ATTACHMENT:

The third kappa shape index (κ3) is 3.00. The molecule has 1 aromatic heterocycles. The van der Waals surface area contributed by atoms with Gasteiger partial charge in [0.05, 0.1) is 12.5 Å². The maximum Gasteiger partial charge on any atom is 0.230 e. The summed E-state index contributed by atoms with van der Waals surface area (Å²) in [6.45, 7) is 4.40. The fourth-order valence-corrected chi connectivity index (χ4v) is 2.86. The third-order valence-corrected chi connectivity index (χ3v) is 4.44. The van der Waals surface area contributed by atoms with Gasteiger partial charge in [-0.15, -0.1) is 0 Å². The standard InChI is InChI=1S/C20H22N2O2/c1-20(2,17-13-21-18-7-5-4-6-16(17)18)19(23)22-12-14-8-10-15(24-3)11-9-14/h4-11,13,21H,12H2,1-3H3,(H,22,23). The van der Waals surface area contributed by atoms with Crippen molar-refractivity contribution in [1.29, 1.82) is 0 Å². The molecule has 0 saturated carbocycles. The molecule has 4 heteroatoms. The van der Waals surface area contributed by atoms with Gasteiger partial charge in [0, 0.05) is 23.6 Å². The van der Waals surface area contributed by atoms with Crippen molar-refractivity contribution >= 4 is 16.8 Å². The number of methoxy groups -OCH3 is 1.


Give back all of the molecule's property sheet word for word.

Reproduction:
The third kappa shape index (κ3) is 3.00. The molecule has 1 aromatic heterocycles. The van der Waals surface area contributed by atoms with Gasteiger partial charge in [0.05, 0.1) is 12.5 Å². The maximum Gasteiger partial charge on any atom is 0.230 e. The summed E-state index contributed by atoms with van der Waals surface area (Å²) in [6.45, 7) is 4.40. The fourth-order valence-corrected chi connectivity index (χ4v) is 2.86. The third-order valence-corrected chi connectivity index (χ3v) is 4.44. The van der Waals surface area contributed by atoms with Gasteiger partial charge in [-0.15, -0.1) is 0 Å². The standard InChI is InChI=1S/C20H22N2O2/c1-20(2,17-13-21-18-7-5-4-6-16(17)18)19(23)22-12-14-8-10-15(24-3)11-9-14/h4-11,13,21H,12H2,1-3H3,(H,22,23). The van der Waals surface area contributed by atoms with Crippen molar-refractivity contribution in [1.29, 1.82) is 0 Å². The molecule has 0 saturated carbocycles. The molecule has 4 heteroatoms. The van der Waals surface area contributed by atoms with Gasteiger partial charge in [0, 0.05) is 23.6 Å². The van der Waals surface area contributed by atoms with Crippen molar-refractivity contribution >= 4 is 16.8 Å². The number of methoxy groups -OCH3 is 1.